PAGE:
Devil's Day by Andrew Michael Hurley

The Loney was one of my favourite novels of 2015 and went on to make the Booker longlist and win the Costa Book Award, so I had high hopes for Andrew Michael Hurley's second novel, Devil's Day. Like The Loney, it taps into a lot of themes and ideas I'm interested in, such as psychogeography, folk horror and rural isolation and also has a strong sense of eerie foreboding hanging over it, much of which comes from the landscape. I wasn't disappointed.

John Pentecost, who narrates the story, is a Suffolk schoolteacher, married to a vicar's daughter, Kat, who is expecting their first child. When his grandfather, the Gaffer, dies John returns to the Pentecosts' family farm in the Endlands, an exceptionally isolated spot at the end of the Briardale Valley, over which the untamed moors loom. The Endlands consist of just a few families who have farmed for generations on land over which they are deeply territorial and which they seem to have acquired for themselves in slightly mysterious circumstances. During the summer, the Pentecosts' sheep roam freely on the moors, and are brought down in late autumn during 'Gathering'. The day before Gathering is Devil's Day, when the Endlanders reenact a number of rituals said to protect them and their farm from the Devil himself, who supposedly lives on the moor and about whom there are countless local legends.

Are these just folk tales to entertain children, cautionary tales about the dangers of wandering on the moors? Or is there something out there that the Endlanders genuinely fear?

Devil's Day is an unsettling read that chilled me to the bone, full of ambiguity, brutality, and brooding atmosphere. It's clear that there is something amiss in the Endlands, but just what that might be is never confirmed, and it's left to the reader to make up their own mind. The landscape is described in rich detail by throughout and every feature of it is named in a way that's reminiscent of Alan Garner's Thursbitch. While the Endlanders have tried to shape the world around them by mapping and naming it, the landscape is clearly shaping them too, and has a strange power over them. John himself seems to undergo a gradual personality change during his stay, and the more determined he becomes to abandon his life in Suffolk and take on the family farm, the harsher his attitude to his increasingly frightened wife and the more dismissive he becomes of her concerns. John is a narrator who falls very much into the unreliable camp, and it's likely he's deceiving himself as much as he deceives the reader.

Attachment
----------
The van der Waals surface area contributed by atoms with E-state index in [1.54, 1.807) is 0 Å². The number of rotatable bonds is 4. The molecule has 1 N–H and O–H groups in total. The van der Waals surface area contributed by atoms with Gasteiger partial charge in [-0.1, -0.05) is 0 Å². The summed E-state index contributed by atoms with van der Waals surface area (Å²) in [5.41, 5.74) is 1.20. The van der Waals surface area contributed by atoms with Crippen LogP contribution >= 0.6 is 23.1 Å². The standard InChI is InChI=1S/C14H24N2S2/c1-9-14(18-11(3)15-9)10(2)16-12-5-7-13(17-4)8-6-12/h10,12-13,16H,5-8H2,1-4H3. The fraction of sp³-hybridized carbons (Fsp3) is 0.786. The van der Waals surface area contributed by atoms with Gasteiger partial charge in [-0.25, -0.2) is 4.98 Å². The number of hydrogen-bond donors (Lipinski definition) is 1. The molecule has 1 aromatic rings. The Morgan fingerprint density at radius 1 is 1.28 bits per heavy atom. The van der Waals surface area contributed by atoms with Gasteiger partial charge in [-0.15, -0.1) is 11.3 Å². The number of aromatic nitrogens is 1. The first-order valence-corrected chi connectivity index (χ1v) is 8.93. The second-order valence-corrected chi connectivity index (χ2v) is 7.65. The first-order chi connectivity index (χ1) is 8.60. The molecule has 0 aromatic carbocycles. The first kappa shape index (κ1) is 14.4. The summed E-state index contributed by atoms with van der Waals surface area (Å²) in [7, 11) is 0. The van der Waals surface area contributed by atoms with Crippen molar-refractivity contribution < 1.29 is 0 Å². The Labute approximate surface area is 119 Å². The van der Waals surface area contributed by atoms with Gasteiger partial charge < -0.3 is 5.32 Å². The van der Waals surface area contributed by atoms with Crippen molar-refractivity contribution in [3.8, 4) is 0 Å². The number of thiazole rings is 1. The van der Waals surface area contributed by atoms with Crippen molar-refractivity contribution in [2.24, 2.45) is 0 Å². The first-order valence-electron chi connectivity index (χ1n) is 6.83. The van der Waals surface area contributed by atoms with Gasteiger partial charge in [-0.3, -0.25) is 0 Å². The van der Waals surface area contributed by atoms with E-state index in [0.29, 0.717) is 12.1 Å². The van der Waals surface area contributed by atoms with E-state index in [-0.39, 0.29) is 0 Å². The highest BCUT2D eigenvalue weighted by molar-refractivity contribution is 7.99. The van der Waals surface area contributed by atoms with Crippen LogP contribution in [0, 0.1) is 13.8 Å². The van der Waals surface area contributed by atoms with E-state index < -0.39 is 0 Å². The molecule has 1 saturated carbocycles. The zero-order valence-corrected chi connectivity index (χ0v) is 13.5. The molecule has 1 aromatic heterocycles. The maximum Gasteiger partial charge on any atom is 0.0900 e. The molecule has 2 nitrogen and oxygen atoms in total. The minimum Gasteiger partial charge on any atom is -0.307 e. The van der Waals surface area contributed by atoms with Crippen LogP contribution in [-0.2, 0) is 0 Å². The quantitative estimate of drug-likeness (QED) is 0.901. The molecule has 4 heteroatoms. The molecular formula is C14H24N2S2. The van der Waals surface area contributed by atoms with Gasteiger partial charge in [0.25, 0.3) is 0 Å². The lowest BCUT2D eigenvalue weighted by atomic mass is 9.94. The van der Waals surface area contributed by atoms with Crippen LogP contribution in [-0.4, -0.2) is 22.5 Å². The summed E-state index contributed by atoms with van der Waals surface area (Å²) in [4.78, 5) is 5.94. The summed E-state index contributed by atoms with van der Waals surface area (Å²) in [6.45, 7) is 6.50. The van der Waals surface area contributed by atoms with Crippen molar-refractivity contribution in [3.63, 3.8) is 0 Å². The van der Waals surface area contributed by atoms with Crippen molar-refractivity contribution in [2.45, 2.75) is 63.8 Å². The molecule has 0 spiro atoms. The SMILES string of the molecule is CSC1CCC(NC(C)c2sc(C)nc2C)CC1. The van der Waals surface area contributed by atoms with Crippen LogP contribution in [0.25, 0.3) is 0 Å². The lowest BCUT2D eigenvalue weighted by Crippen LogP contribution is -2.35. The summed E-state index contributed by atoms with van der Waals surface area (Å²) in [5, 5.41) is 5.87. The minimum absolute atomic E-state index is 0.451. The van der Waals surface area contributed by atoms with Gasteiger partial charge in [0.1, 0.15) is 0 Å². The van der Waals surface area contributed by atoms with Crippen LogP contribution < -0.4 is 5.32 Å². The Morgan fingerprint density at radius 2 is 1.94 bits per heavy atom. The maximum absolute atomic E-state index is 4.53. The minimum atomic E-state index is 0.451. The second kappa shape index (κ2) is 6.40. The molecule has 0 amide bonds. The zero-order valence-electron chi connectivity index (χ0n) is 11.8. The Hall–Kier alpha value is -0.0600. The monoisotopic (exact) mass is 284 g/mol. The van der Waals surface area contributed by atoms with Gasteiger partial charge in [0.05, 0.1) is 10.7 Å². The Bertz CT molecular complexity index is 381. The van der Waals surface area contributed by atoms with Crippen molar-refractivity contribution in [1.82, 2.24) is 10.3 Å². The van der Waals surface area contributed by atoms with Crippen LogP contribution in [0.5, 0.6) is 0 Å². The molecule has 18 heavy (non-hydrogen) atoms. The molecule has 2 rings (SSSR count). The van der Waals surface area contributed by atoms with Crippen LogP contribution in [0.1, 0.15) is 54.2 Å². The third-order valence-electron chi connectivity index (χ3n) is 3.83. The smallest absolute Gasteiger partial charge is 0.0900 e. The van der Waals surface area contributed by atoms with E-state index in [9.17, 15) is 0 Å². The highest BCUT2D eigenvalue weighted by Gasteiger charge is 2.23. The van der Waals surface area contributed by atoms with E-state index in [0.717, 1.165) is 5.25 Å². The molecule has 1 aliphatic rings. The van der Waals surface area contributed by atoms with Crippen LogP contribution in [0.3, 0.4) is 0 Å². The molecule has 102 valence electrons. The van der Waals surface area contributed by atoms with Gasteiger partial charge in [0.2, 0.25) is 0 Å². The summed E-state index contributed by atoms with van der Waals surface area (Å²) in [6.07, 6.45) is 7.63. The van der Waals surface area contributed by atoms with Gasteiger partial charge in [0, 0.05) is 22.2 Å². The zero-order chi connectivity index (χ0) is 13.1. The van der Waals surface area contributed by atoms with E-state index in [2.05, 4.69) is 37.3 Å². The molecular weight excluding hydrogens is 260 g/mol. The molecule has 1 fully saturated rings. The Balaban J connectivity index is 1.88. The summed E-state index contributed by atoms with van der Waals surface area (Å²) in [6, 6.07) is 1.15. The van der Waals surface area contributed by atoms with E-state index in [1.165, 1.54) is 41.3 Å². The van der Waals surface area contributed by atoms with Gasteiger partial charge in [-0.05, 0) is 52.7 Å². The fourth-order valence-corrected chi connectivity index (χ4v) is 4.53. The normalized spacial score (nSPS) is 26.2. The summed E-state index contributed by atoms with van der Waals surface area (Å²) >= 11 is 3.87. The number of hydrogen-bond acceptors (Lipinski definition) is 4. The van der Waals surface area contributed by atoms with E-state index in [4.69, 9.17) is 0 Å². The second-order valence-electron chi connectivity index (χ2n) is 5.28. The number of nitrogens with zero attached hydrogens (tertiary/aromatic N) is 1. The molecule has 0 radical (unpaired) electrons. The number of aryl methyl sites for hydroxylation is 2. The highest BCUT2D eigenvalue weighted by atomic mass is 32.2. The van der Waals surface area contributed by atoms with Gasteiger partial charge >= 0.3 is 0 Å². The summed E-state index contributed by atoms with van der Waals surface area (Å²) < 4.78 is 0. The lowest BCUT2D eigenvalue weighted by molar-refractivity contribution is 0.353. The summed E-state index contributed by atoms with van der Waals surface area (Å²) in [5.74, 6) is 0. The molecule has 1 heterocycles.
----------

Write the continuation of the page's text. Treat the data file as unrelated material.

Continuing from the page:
If you are looking for pacy genre fiction full of action and shocks, you won't really get that from this novel; it's about far more than the supernatural and like The Loney this one is a richly descriptive, slow-build literary novel in which more is implied than expressed outright. For me, though, this is what makes it so special. Books that hold their own as horror fiction and easily rank alongside prize-winning literary fiction are few and far between and Devil's Day certainly ticks both those boxes for me.